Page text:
The edict from the top is as old as business – produce better results with the same or lower staff levels and budget. For IT teams that are dealing with more data, applications and devices than ever, workloads have become overwhelming. Security teams in particular lack the resources to monitor IT environments and investigate an increasing number of security alerts. This problem is only made worse by a serious skills gap in the area of cybersecurity, which has left most organizations short on security talent and expertise.
Many IT functions, including security, continue to operate in silos, resulting in miscommunication and friction among IT teams, as well as higher costs. DevOps emerged to address this issue. DevOps brings together software development and IT operations teams to collaboratively manage the development and delivery of new applications.
Two key components of DevOps are automation, which allows technology to handle routine tasks, and orchestration, which integrates previously siloed technology and processes used by development and operations teams. As a result, application development and delivery are faster and more cost-efficient, and humans can focus on higher-value analytical tasks.
Automation and orchestration can also be applied to security operations, where teams spend too much time keeping up with repetitive tasks and chasing false positives instead of investigating legitimate threats. Security automation and orchestration are the coordination of automated security functions involving multiple, connected applications and processes.
This results in more efficient workflows and fewer security gaps, which are often caused by manual tasks and communication at various stages of threat detection and incident response. When combined with threat intelligence, security automation and orchestration make it possible to further enhance and automate processes, prioritize critical events, shorten response times, and make better security decisions. Because security functions are streamlined and more productive, teams will have the time to proactively search for threats rather than reacting to them and playing catch-up.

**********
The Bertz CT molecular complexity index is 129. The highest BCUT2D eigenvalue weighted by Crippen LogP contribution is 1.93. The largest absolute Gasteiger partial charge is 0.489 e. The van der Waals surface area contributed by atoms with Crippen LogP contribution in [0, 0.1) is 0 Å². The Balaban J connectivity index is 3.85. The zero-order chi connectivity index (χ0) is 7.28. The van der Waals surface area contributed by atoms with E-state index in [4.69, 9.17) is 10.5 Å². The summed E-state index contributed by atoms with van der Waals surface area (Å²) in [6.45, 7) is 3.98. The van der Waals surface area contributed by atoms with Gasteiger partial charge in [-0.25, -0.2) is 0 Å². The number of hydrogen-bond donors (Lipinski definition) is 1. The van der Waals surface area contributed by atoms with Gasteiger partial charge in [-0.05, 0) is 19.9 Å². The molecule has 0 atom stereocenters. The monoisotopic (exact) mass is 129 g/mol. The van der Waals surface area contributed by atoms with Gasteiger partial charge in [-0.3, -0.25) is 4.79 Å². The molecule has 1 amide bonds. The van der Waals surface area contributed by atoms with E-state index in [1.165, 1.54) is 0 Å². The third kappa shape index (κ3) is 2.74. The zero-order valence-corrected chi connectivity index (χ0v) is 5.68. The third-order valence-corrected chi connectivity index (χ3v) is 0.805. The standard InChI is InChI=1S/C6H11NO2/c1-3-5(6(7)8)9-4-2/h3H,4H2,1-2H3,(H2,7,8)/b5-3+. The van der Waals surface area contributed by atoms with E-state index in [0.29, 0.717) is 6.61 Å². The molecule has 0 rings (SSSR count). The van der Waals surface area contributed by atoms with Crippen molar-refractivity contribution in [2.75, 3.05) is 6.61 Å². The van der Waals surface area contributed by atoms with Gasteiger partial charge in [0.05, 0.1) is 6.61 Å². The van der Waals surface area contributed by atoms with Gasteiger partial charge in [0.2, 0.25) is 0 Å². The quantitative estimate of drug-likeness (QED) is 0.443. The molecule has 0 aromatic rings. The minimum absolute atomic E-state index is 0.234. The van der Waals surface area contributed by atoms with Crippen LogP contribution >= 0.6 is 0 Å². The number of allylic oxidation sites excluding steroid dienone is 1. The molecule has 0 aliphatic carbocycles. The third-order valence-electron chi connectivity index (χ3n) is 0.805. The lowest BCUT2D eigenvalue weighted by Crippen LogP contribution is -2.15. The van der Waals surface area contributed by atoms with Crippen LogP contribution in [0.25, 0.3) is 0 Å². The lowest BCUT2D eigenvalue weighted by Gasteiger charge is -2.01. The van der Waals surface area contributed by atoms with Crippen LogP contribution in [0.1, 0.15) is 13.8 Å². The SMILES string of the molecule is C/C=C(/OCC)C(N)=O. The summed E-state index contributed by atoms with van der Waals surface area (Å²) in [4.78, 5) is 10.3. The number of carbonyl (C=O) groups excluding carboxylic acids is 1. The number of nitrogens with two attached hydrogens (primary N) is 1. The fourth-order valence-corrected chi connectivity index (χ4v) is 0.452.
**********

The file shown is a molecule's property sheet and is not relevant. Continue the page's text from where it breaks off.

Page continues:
As important as security automation and orchestration are, you still need humans. Technology is ideal for simple tasks, at least to start. More complex tasks are best left to security teams, with technology being used to provide data and help guide the decision-making process. Various forms of artificial intelligence have come a long way and are already helpful security tools, but they don’t always produce black-and-white answers. People often need to analyze the results and make the final decision.
The key is to determine which tasks should be prioritized for automation. For example, machines are capable of handling identity and access management, patching, and malware detection more efficiently than humans. However, humans tend to be better at detecting and analyzing social engineering attacks carried out through carefully designed emails. Penetration testing is an example of a security task that can be automated but should include human intervention to minimize risk.
Technologent specializes in helping organizations use the power of automation to maximize efficiency and productivity throughout IT operations. Let us show you how security automation and orchestration can help you improve our defenses and minimize the impact of security incidents.